Ready Player One

Ready Player One ★★★



Bizarre dichotomy here between seductive content and alienating form, at least for those of us who were teens in the '80s. I'm as susceptible to nostalgic flattery as anyone, so it's hard not to feel some degree of affection for a movie that e.g. pays extended homage to Adventure's invisible dot (for which I spent much of summer 1980* searching). But Ready Player One looks, as it should, like a contemporary video game, and that degree of plasticity and visual clutter quickly exhausts me. (I had the same problem, to a lesser degree, with The Lego Movie: so much to look at that there's effectively nothing to see.) Entering the Overlook was a tonic, not so much because it's familiar—everything is familiar—as because that location is spatially grounded and iconographically coherent. Spielberg orchestrates the bombardment with his usual dexterity, so the experience isn't as aggressively unpleasant as it might have been in less assured hands; there are also by-proxy dopamine rewards related to problem solving (though I wish the solutions weren't all rooted in autobiography, implying that one must obsessively study an artist's personal life in order to appreciate their work). But to the hefty extent that this film—sorry, movie—is intended as a wild ride, it mostly made me wish I were back moving sprites around on the 2600.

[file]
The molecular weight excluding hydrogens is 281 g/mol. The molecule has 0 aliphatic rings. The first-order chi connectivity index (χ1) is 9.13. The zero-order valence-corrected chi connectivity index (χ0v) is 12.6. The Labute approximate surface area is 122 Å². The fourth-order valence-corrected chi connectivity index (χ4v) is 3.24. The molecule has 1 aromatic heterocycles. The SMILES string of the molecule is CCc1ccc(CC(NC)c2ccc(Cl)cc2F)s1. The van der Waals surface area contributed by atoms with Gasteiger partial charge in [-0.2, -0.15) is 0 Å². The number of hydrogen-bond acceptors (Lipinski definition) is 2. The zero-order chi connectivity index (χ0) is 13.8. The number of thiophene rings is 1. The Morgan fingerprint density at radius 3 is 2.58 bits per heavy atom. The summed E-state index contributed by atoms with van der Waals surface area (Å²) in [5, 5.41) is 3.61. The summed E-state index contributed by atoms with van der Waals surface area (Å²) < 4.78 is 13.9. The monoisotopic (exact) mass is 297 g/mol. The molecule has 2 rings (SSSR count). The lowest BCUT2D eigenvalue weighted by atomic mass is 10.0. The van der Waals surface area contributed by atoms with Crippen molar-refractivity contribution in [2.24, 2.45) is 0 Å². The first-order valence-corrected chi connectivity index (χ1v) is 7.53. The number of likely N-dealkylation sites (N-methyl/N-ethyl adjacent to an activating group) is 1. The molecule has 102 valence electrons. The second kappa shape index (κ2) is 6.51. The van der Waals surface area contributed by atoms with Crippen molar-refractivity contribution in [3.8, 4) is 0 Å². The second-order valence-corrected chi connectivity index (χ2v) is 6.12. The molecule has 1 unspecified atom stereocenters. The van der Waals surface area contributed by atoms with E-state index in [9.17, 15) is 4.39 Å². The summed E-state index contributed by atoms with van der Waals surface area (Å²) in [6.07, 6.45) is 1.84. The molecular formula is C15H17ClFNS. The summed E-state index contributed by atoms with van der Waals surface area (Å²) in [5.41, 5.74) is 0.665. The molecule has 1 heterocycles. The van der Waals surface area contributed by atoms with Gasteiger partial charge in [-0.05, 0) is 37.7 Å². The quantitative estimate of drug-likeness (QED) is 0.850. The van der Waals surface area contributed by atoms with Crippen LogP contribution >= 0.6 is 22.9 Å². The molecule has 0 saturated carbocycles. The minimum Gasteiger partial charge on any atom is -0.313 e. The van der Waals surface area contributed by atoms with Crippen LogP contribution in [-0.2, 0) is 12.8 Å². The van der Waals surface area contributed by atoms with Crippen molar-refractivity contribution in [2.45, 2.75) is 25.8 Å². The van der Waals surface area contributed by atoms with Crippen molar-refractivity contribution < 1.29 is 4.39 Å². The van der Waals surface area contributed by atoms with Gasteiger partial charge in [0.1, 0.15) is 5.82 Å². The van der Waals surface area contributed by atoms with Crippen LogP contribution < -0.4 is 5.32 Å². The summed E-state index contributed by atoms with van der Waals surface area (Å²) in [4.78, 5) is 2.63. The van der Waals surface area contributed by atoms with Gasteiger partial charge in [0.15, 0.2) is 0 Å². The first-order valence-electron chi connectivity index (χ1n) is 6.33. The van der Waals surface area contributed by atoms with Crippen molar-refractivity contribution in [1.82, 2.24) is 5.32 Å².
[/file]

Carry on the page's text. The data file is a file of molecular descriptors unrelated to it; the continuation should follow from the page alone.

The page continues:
* Or possibly summer 1981. Sources conflict on when exactly Adventure was released, and it would likely have taken some time for word to reach my circle of friends. Point is I learned of the dot's existence, but only vaguely, and the fucking thing is nearly impossible to find without help (due to being located in a spot that's inaccessible without the bridge). Not sure whether I squandered more hours on that or on completing Dragon's Lair a few years later. Certainly a lot more money on the latter.